The COVID-19 pandemic has cast a dark shadow in many places, with women in particular suffering a hard hit.

Listen on Apple Podcasts, Google Podcasts, Spotify or Simplecast

A recent RBC Economics report found that women’s participation in the Canadian workforce dipped to 55% in April this year, for the first time since the mid-’80s.

The decline was due to more than job losses as many women had to step away from the workforce to focus on their children, or to take on the role of primary caregiver for a family member.

Women-led small- and medium-sized enterprises, which represent over $117 billion per annum of economic activity in Canada were no exception. A staggering 61% of female business founders have lost contracts, customers, and clients due to COVID, according to a new report from the Ontario Chamber of Commerce.

While COVID may have accentuated the problem, female entrepreneurs have been at a distinct disadvantage for decades due to poorer access to venture capital. They raise just 4% of VC funding despite representing 28% of entrepreneurs.

“The physical structure of entrepreneurship is really built around male businesses and male thinking – for years we’ve tried to fit women’s businesses into that paradigm. And it doesn’t fit if we really want women to succeed. And especially women of color or immigrants or entrepreneurs that don’t fit that general stereotype of what an entrepreneur looks like,” said Nita Tandon, Founder and CEO of Dalcini Incorporated, an award-winning brand of durable, chemical-free and eco-friendly stainless steel housewares. Tandon joined us for the latest episode of the RBC Disruptors podcast to discuss how female entrepreneurs will be critical in helping lead the economic recovery.

A significant number of women may either be out of work or underemployed going into 2021. Fewer jobs means more women will need to create their own opportunities. Because women have different perspectives, skills and experiences, they tend to solve problems in different and innovative ways. As the OCC report found, closing the gender gap in entrepreneurship alone could add up to $81 billion to Canada’s GDP.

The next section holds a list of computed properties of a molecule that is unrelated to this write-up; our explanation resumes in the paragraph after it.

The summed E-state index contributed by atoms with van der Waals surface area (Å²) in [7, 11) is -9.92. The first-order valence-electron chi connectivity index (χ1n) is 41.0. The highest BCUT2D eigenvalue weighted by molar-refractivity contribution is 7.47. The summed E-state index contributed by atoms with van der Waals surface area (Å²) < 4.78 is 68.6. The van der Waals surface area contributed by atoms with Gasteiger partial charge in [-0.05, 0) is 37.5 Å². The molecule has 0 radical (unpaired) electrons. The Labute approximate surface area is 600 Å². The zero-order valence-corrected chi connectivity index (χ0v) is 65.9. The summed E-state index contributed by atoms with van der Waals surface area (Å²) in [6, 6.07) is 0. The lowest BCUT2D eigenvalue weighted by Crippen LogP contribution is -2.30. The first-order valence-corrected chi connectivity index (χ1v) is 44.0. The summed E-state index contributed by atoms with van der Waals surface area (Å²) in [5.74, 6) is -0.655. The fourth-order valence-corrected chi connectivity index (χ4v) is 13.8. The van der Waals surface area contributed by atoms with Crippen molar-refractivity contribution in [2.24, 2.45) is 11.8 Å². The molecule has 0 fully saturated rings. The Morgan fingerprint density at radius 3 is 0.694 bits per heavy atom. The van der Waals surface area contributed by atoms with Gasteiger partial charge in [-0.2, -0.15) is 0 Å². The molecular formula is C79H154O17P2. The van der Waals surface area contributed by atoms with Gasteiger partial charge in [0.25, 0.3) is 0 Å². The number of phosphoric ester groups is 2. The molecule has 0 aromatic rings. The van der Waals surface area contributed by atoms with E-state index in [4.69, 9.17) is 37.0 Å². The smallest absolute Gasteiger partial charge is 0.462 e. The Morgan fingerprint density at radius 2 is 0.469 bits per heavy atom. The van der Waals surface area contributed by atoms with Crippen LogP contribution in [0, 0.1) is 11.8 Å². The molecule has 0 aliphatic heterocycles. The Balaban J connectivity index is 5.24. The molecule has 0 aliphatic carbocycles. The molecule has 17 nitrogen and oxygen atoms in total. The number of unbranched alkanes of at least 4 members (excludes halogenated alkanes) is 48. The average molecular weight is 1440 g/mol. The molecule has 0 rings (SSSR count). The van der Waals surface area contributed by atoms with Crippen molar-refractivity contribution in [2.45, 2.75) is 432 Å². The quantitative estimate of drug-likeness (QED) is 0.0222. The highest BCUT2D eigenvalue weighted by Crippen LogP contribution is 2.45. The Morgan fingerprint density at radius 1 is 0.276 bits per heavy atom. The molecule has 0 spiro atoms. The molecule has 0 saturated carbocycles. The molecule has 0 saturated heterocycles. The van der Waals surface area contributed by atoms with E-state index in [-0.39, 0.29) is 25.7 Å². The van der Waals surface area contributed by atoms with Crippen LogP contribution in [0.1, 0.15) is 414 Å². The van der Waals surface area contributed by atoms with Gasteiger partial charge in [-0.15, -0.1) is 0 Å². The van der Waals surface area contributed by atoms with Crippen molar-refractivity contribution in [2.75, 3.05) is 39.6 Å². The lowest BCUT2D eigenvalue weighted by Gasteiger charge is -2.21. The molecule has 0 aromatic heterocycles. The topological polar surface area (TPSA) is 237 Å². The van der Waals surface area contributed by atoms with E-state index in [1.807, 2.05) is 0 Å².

So how can we open more doors for female entrepreneurs to help the economy recover?

Vicki Saunders, Founder and CEO of SheEO, a global community of female investors supporting women-led ventures, has created an ecosystem-based, hybrid investment model that she believes could support women-led businesses for decades to come. The investors, called “activators,” each contribute $1,100, and have already produced a pool of $2 million to support women-led businesses. The founders are selected by the group and given interest-free loans, repayable after five years, and peer-to peer support to help them advance their enterprises. All of SheEO’s 67 Canadian ventures have repaid these loans in full. The funds are then reinvested in other businesses.

“So that money just keeps flowing forward and will leave a legacy on the planet. Our goal is to get to a million women and a billion dollar fund, which will fund 10,000 women entrepreneurs around the world every year,” said Saunders.

The combination of financing, advice, financial literacy training, access to export markets, mentorship and professional networks is powerful in helping to propel small businesses to succeed.

For entrepreneur Chenny Xia, it’s about creating new collaboration pathways, sharing datasets to assist with problem identification, and helping women – especially those who are less socially and economically privileged – access organizations, partnerships and funding.

“Let’s help them be able to think that entrepreneurship is a viable career pathway.”

Xia is the Founder of Gotcare, a healthcare platform that provides personalized home care to Canadians, empowering them to select their care worker and set the care schedule.

Coming out of the pandemic, entrepreneurs will need increased supports, and that should include supporting women and other disadvantaged groups through the entrepreneurial ecosystem. When women-owned businesses succeed, it can spark innovation, create jobs, build wealth and help the economy.

“You need to have someone in your corner that understands you, that understands your business model, that understands your struggle points,” said Tandon.


This article is intended as general information only and is not to be relied upon as constituting legal, financial or other professional advice. A professional advisor should be consulted regarding your specific situation. Information presented is believed to be factual and up-to-date but we do not guarantee its accuracy and it should not be regarded as a complete analysis of the subjects discussed. All expressions of opinion reflect the judgment of the authors as of the date of publication and are subject to change. No endorsement of any third parties or their advice, opinions, information, products or services is expressly given or implied by Royal Bank of Canada or any of its affiliates.